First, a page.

Know that the Law Does Matter in Deliberations (But Not Necessarily Your Version of the Law)

August 29th, 2019|

By Dr. Ken Broda-Bahm: In the real world, disputes are often settled by someone with more or better knowledge, or at least someone claiming to have more or better knowledge. The courtroom, however, is different. It is a setting that is designed to ensure equality of knowledge. When it comes to the information that should matter, everyone has exactly the same knowledge. It is this aspiration toward “epistemological egalitarianism” that makes courtroom persuasion so fascinating. In theory, it is a closed laboratory, and the differences come down to how each person makes use of the information in that common pool.

Expect Greater Blame from Older Americans

August 26th, 2019|

By Dr. Ken Broda-Bahm: Speaking for most of us in the field of specialists who advise on jury selection, we like to say that “demographics are the least useful” of the factors that you might consider when you are evaluating a venire panel. Their experiences and their attitudes are critical, providing a foundation for how they will view the moral conflicts in your case. But whether they’re male or female, black or white, rich or poor, or old or young matters a lot less. “For every generalization one can make about demographics,” we will say, “you are likely to find

Understand the Two-Edged Sword of Subsequent Remedial Measures

August 19th, 2019|

By Dr. Ken Broda-Bahm: When an alleged hazard exists and causes a person to be injured, then maybe a business might think about fixing it. But would the fix amount to a confession and cause the business to own that prior liability? That’s the question that motivates Rule 407 in the Federal Rules of Evidence, and its many state-law versions: To prevent jurors from applying hindsight and giving too much weight to remedial measures as proof of liability, plaintiffs are generally prohibited from introducing that evidence. And defendants generally like that rule because they’re wary of providing jurors with any shortcut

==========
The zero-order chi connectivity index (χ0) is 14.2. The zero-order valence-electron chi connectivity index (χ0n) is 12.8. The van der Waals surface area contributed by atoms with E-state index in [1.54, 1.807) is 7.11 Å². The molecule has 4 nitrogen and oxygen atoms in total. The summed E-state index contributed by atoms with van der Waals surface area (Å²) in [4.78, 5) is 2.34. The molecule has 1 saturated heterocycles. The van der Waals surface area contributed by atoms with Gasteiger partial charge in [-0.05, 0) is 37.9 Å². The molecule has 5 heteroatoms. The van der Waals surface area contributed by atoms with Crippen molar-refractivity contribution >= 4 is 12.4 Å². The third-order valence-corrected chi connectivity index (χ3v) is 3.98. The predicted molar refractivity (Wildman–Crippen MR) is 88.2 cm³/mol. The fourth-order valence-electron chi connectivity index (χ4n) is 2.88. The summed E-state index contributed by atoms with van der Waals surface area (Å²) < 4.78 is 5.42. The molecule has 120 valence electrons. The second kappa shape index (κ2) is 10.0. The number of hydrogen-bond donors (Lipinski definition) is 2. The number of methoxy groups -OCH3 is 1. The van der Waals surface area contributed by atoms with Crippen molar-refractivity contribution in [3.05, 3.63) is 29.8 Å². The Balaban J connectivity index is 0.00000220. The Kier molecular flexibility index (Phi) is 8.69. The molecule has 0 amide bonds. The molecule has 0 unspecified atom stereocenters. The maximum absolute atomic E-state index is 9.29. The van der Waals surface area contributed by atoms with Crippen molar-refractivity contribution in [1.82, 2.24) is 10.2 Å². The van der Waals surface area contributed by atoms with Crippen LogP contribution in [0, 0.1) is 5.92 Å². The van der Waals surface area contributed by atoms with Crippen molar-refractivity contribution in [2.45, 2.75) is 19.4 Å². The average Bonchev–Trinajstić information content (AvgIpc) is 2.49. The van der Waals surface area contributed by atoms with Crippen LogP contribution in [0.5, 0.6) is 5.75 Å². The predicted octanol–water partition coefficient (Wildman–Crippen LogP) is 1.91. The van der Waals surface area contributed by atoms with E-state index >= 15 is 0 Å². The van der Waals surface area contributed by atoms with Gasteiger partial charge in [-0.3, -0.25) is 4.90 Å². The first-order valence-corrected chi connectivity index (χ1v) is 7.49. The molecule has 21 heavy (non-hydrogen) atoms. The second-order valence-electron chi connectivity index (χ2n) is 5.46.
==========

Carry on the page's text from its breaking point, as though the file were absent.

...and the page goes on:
Know What Drives Juror Perceptions of Medical Device Liability

August 15th, 2019|

By Dr. Ken Broda-Bahm: Medical practitioners know that, for all its wonders, modern medicine is still a matter of chances not guarantees. In other words, in practice, medical interventions are often a matter of improving the patient’s chances at life and quality of life, but not necessarily guaranteeing success at either. That tends to be true in the world of medical devices as well. Today, a wide variety of devices have made life more livable for millions of people. But these devices are not without complication, and do not improve things for everyone. Viewing that through the litigation lens, it

Learn from TED: Present Your Best in Front of Large Audiences (Part Two)

August 12th, 2019|

By Dr. Ken Broda-Bahm: In Part One of this two-part post, I discussed the remarkable success of the “TED Talk” formula in repopularizing the idea of a single-speaker, large-audience presentation. I noted that the format is worth looking at for lawyers and others who present legal CLE’s, often in front of large conference audiences. The question is, “Could lawyers and other legal presenters have more success by acting more like TED speakers?” I think the answer is, “absolutely, yes.” I reviewed some of the most successful TED talks and came up with ten common principles, my “TED Commandments” for large-audience